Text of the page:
What does that mean? Un-complicating our family finances a little.
I happen to be a very, um, detailed person about our family budget. So over the years, I have dived into it deeper and deeper, creating categories for everything under the sun: For “Cars,” we have Car: Insurance; Car: Repairs, Car: Maintenance. And so on.
I personally feel calmer when critical expenses have a category and a budget. I worry less that I’ll forget something important and we’ll end up caught short when we need money for it. Also, I feel less guilty spending on “fun” items when I know the critical stuff (property taxes, utilities, groceries) has a category and money sitting inside it each month.
All that is well and good, but my budgeting mania was starting to get the best of me. (Photo by Images_of_Money)
Too. Many. Categories. (We still use Quicken software to budget and record expenses.) In order to simplify, hubby and I sat down and condensed and eliminated a few categories in Quicken. Like, do we really need separate categories for groceries and “sundries” (who uses that word any more besides me, anyway?). If we buy laundry soap at the grocery store, let’s just call it part of groceries and increase that budget a little, okay?
For a month, we abandoned our gas and entertainment budgets. We figured we weren’t impulse-spending on those items, so we could consolidate them with another catch-all budget we call “Household Miscellaneous.” But as the month went along, I couldn’t tell if we still had enough $$ left for gas. Could we really splurge on a movie out with the kids (entertainment) or were we going to run short at the gas station? So we split those categories out again.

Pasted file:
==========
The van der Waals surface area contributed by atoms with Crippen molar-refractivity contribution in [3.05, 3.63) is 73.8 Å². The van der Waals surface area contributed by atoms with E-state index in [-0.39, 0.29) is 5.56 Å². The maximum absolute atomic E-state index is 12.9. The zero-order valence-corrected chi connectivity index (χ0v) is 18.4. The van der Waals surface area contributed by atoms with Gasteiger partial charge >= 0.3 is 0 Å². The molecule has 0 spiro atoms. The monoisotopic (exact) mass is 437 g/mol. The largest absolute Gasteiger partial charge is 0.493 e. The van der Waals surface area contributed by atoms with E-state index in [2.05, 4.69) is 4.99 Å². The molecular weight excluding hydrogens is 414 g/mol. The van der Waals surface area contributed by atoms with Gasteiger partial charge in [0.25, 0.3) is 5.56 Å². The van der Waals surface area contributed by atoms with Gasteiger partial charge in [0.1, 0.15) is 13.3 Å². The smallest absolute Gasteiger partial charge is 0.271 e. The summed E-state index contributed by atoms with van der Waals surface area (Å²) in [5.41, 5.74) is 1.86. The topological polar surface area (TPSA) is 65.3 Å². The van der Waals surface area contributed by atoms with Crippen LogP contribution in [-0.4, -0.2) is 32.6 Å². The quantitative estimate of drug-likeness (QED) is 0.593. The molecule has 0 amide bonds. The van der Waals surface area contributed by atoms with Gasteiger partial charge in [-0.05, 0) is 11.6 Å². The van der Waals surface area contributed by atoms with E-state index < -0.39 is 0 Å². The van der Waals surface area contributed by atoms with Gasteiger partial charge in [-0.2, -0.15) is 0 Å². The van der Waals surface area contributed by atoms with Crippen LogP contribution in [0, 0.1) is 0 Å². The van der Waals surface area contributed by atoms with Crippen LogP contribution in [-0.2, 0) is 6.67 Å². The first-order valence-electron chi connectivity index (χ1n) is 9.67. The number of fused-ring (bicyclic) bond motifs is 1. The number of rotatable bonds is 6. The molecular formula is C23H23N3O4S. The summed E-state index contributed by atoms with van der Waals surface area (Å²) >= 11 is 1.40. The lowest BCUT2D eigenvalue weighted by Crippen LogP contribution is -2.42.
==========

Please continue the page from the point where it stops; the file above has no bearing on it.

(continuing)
Keep It Simple. If creating all sorts of categories for things it just too tedious for you, consider the suggestion of Andrew Tobias, author of a great little book, The Only Investment Guide You’ll Ever Need. Tobias suggests cutting up your credit cards (so you don’t unknowingly spend more than you make) and depositing the first 20% of your paycheck into an investment account you don’t touch (the “don’t touch it budget”). He then suggests putting the remaining 80% of your paycheck in a checking account and making do every month with what’s in there, no matter what. When you run out of money, you stop spending until the next month. No categories, no problem.
The 60-Percent Solution. MSN blogger Richard Jenkins has another budgeting plan: His family keeps his critical expenses (mortgages, food, taxes, etc.) at no more than 60% of their pay. Jenkins then breaks up his remaining 40% into 4 buckets of 10% each:
- Long-term savings (unclear what that is for Jenkins, but apparently it’s a goal other than retirement that requires some discussion before it’s spent)
- Short-term savings for irregular expenses (vacations, repairs, gifts)
- Fun: Anything the family wants to do that month—eating out, movies, etc.
Big-Picture Planning. Sort of similar is “The Balanced Money Formula” from a great book I keep on my shelf, All Your Worth. Blogger J.D. Roth of Get Rich Slowly explains it nicely here. The idea is to have a “big picture” budget rather than a detail-y, category-laden budget like mine.
What works for your family? How do you make sure you’ve got enough for what’s important, but without becoming a budget nerd? I’d seriously love to hear your ideas!